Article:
by Troy Stiles, ISA Marketing Communications Manager
Traveling is pretty great, but I’ve realized that it’s definitely one of those “you don’t know what you don’t know” kinds of things. Throughout my experiences abroad I have learned many valuable lessons not only about travel, but about people.
Here are some of my most important takeaways.
1 – The American perspective isn’t the only perspective
It goes without saying that the United States isn’t the only country in the world, and the American perspective on the world isn’t the only perspective. One of the great benefits of studying and traveling abroad is that you’ll get to talk with people about their culture and their perspectives on all kinds of issues.
During a short educational program in Greece, I learned about sporting cultures and different countries’ perspectives on the Olympic Games. Guess what – their perspective is not the same as it is in the U.S. In other countries, the Olympic Games aren’t just about seeing how many gold medals a country can win. Many times, the main focus of the Games is about an ethos of participation, sportsmanship, and solidarity.
Beyond the Olympic Games, there are so many other things to talk and learn about when you’re abroad. I’ve found that many people I’ve talked to like to discuss American politics. While this is always a sensitive subject, it has helped me understand how other countries perceive the United States and, oftentimes, I learn something I didn’t know before.
So, the takeaway is that while you’re in another country, be open to listening and trying to understand the perspective of the culture you’re in. It might just change your perspective when you come back home.
2 – People in other countries are different, but the same
During that same educational program in Greece, I was able to meet people from all around the world. I had great conversations with people from Iran. I shared laughs with people from Venezuela. I gained new perspectives from people from Finland. And even got some pointers on ping pong from a guy from Russia.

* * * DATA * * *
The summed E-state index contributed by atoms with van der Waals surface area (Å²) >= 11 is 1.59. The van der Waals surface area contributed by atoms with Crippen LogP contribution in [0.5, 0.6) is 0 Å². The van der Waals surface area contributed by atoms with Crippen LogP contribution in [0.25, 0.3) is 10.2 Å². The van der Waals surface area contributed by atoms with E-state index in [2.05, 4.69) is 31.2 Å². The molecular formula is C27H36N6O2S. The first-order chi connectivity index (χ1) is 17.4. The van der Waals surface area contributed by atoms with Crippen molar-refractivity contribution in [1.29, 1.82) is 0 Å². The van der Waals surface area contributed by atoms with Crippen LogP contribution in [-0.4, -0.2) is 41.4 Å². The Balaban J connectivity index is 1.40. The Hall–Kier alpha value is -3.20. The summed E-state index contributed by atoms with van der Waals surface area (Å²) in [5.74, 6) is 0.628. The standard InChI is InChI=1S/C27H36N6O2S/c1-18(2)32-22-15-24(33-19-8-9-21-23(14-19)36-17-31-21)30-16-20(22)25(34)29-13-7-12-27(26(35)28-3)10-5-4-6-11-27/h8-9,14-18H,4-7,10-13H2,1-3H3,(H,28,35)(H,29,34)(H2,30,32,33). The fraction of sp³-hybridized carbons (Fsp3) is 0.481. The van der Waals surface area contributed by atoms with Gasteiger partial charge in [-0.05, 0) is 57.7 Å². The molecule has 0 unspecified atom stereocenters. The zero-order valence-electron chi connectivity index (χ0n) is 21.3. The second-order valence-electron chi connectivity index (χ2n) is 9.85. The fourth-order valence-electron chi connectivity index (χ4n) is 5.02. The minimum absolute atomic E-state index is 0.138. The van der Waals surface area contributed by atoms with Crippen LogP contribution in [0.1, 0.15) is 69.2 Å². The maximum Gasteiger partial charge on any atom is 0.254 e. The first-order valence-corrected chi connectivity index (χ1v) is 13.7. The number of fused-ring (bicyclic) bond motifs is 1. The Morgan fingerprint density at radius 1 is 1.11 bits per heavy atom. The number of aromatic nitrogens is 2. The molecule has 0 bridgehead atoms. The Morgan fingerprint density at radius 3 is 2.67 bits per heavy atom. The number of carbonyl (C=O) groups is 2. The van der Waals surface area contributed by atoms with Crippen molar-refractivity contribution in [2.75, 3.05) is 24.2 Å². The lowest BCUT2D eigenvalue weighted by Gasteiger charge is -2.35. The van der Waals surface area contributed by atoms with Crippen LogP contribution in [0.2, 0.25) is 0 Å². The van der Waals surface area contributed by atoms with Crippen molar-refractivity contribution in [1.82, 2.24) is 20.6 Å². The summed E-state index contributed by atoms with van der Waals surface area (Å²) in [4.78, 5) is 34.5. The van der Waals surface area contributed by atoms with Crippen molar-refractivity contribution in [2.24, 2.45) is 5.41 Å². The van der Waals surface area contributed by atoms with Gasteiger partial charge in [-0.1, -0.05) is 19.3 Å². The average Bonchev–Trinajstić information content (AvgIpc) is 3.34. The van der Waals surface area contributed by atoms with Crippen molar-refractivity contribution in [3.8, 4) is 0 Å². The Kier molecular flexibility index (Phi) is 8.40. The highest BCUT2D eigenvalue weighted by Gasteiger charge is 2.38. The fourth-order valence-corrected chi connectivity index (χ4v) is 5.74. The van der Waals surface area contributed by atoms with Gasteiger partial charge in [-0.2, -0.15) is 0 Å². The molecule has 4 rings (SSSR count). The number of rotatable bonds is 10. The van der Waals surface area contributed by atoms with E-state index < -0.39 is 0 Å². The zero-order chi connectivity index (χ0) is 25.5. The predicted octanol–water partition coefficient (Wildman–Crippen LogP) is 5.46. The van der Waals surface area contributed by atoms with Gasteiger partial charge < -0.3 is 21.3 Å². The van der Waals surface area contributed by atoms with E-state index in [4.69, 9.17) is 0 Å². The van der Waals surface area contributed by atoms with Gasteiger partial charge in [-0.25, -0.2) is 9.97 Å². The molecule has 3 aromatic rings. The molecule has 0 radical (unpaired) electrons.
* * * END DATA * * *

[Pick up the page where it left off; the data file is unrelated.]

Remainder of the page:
The point is, that, yes, there may be differences in skin tone or hair color or language or a hundred other things. Many times, when people go abroad for the first time, those differences are what they focus on. However, while it seems obvious, travel has helped me to realize that once you get past the physical characteristics, people have a lot in common. We like to laugh. We like to learn. We like to spend time with our friends. Oftentimes, we have similar values and share similar struggles.
At the end of the day, we really are all human.
3 – A little effort can go a long way
I was set to travel to Italy for the first time and was determined to try to learn some of the language. I knew that talking louder and slower was not going to help me communicate so I went to the library, got one of those language learning CD’s, and thought that through osmosis or some other means of covert educational diffusion, I would learn Italian. Well, life got in the way of my language learning plans and when I touched down in Rome the only thing I actually remembered how to say was, “Do you understand English?”
On the plus side, it was in Italian.
Even so, I was not off to a great start. I spent the next few weeks starting each conversation with that small phrase and to my surprise, I was actually able to navigate the country.
This phrase did two things:
1) it helped people realize that I did NOT speak Italian, and
2) most importantly, it helped people realize that I was at least putting forth effort.
Because of that, almost everyone I met was very willing to try to communicate with me by using their limited English or by engaging in amazing charades-like pointing and miming conversations. When the verbal communication didn’t work, the physical communication skills did.
The point is – even if you aren’t fluent in a language, don’t be afraid to try. People will appreciate the effort and will most likely be willing to help you out.
4 – The best memories come from simple things
Of course when you travel you’ll want to visit the big tourist attractions, monuments, and museums, but keep in mind that some of the most lasting and best memories of your trip may come from doing something much simpler.
Some of my favorite memories from traveling are from simple interactions.
- In Italy, one of my favorite memories was a conversation that I had with the owner of a pizza place in Frosinone.
- In Sarajevo, my best memory is sitting around with some friends of a friend of a friend of a friend, whom I just met, in a smokey back alley cafe.
- In Australia, it was riding the local tram to go to the lawn bowling club in Melbourne.
- In Budapest, it was wandering around the city and happening across a music festival and listening to the Budapest symphony play songs in the middle of a castle.
- In Peru, it was joining some locals to listen to some awful karaoke in Cusco.
None of these things were grand events, but these simple, unique experiences really help give a personal touch to each and every place you go.
There are so many things that traveling and studying abroad can help you learn and experience.
So what are some of the lessons you’ve learned while traveling abroad? Post them in the comment section below.
Want to learn more about any of ISA’s program locations? Fill out the form below to get started.
This is so true. Small moments can be the best, and learning even a couple of phrases in a language goes such a long way!